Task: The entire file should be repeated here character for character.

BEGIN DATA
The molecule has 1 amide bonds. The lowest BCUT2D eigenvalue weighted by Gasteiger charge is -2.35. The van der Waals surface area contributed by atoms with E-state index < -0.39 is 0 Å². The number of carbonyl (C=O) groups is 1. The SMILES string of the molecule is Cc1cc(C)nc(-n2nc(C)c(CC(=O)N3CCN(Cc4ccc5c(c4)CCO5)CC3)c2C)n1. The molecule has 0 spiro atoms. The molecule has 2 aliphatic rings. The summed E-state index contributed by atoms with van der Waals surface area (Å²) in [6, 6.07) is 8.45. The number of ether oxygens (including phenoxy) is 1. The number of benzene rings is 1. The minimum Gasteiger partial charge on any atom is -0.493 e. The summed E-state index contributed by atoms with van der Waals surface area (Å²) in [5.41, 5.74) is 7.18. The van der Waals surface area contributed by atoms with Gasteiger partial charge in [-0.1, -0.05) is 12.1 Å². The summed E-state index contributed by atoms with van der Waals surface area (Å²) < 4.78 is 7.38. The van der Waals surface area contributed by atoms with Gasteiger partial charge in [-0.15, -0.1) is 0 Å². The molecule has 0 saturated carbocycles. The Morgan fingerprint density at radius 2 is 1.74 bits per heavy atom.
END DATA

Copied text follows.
The molecule has 1 amide bonds. The lowest BCUT2D eigenvalue weighted by Gasteiger charge is -2.35. The van der Waals surface area contributed by atoms with E-state index < -0.39 is 0 Å². The number of carbonyl (C=O) groups is 1. The SMILES string of the molecule is Cc1cc(C)nc(-n2nc(C)c(CC(=O)N3CCN(Cc4ccc5c(c4)CCO5)CC3)c2C)n1. The molecule has 0 spiro atoms. The molecule has 2 aliphatic rings. The summed E-state index contributed by atoms with van der Waals surface area (Å²) in [6, 6.07) is 8.45. The number of ether oxygens (including phenoxy) is 1. The number of benzene rings is 1. The minimum Gasteiger partial charge on any atom is -0.493 e. The summed E-state index contributed by atoms with van der Waals surface area (Å²) in [5.41, 5.74) is 7.18. The van der Waals surface area contributed by atoms with Gasteiger partial charge in [-0.1, -0.05) is 12.1 Å². The summed E-state index contributed by atoms with van der Waals surface area (Å²) < 4.78 is 7.38. The van der Waals surface area contributed by atoms with Gasteiger partial charge in [-0.15, -0.1) is 0 Å². The molecule has 0 saturated carbocycles. The Morgan fingerprint density at radius 2 is 1.74 bits per heavy atom.